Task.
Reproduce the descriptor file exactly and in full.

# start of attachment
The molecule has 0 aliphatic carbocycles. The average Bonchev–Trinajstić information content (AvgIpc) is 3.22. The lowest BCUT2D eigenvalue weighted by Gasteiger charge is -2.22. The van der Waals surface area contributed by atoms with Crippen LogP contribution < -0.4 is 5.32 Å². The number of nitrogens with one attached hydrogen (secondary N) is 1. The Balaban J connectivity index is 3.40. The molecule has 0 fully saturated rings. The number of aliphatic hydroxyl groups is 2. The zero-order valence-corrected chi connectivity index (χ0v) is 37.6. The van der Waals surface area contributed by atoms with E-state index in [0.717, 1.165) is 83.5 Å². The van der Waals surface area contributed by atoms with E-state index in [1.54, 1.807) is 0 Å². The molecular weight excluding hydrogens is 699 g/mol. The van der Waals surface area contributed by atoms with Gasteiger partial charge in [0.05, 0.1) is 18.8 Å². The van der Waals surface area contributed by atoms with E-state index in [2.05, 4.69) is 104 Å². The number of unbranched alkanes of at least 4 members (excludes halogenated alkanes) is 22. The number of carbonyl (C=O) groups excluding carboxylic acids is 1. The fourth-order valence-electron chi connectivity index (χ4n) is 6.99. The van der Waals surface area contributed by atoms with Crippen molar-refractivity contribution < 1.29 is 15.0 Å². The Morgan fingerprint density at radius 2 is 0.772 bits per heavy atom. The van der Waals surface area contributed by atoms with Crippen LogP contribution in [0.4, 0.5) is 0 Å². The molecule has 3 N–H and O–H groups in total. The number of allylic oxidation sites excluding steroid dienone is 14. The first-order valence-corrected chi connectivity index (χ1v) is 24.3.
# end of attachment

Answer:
The molecule has 0 aliphatic carbocycles. The average Bonchev–Trinajstić information content (AvgIpc) is 3.22. The lowest BCUT2D eigenvalue weighted by Gasteiger charge is -2.22. The van der Waals surface area contributed by atoms with Crippen LogP contribution < -0.4 is 5.32 Å². The number of nitrogens with one attached hydrogen (secondary N) is 1. The Balaban J connectivity index is 3.40. The molecule has 0 fully saturated rings. The number of aliphatic hydroxyl groups is 2. The zero-order valence-corrected chi connectivity index (χ0v) is 37.6. The van der Waals surface area contributed by atoms with E-state index in [0.717, 1.165) is 83.5 Å². The van der Waals surface area contributed by atoms with E-state index in [1.54, 1.807) is 0 Å². The molecular weight excluding hydrogens is 699 g/mol. The van der Waals surface area contributed by atoms with Gasteiger partial charge in [0.05, 0.1) is 18.8 Å². The van der Waals surface area contributed by atoms with E-state index in [2.05, 4.69) is 104 Å². The number of unbranched alkanes of at least 4 members (excludes halogenated alkanes) is 22. The number of carbonyl (C=O) groups excluding carboxylic acids is 1. The fourth-order valence-electron chi connectivity index (χ4n) is 6.99. The van der Waals surface area contributed by atoms with Crippen molar-refractivity contribution < 1.29 is 15.0 Å². The Morgan fingerprint density at radius 2 is 0.772 bits per heavy atom. The van der Waals surface area contributed by atoms with Crippen LogP contribution in [0.4, 0.5) is 0 Å². The molecule has 3 N–H and O–H groups in total. The number of allylic oxidation sites excluding steroid dienone is 14. The first-order valence-corrected chi connectivity index (χ1v) is 24.3.